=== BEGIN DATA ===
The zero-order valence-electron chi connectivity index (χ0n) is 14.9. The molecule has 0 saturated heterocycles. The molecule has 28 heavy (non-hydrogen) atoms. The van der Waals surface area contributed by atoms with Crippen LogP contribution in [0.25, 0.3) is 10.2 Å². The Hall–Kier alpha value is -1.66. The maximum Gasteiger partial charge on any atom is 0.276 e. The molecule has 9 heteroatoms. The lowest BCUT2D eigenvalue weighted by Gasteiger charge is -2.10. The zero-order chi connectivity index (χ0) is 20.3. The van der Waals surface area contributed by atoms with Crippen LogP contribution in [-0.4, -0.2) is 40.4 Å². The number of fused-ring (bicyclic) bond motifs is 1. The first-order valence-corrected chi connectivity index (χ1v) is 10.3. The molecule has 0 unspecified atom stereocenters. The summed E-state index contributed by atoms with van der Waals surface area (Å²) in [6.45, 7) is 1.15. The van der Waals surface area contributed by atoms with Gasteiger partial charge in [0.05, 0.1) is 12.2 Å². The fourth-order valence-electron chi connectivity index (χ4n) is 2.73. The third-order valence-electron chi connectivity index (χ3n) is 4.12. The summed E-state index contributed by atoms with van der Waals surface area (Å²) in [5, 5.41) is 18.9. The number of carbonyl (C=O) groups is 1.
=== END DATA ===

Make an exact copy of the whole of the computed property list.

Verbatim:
The zero-order valence-electron chi connectivity index (χ0n) is 14.9. The molecule has 0 saturated heterocycles. The molecule has 28 heavy (non-hydrogen) atoms. The van der Waals surface area contributed by atoms with Crippen LogP contribution in [0.25, 0.3) is 10.2 Å². The Hall–Kier alpha value is -1.66. The maximum Gasteiger partial charge on any atom is 0.276 e. The molecule has 9 heteroatoms. The lowest BCUT2D eigenvalue weighted by Gasteiger charge is -2.10. The zero-order chi connectivity index (χ0) is 20.3. The van der Waals surface area contributed by atoms with Crippen LogP contribution in [-0.4, -0.2) is 40.4 Å². The number of fused-ring (bicyclic) bond motifs is 1. The first-order valence-corrected chi connectivity index (χ1v) is 10.3. The molecule has 0 unspecified atom stereocenters. The summed E-state index contributed by atoms with van der Waals surface area (Å²) in [6.45, 7) is 1.15. The van der Waals surface area contributed by atoms with Gasteiger partial charge in [0.05, 0.1) is 12.2 Å². The fourth-order valence-electron chi connectivity index (χ4n) is 2.73. The third-order valence-electron chi connectivity index (χ3n) is 4.12. The summed E-state index contributed by atoms with van der Waals surface area (Å²) in [5, 5.41) is 18.9. The number of carbonyl (C=O) groups is 1.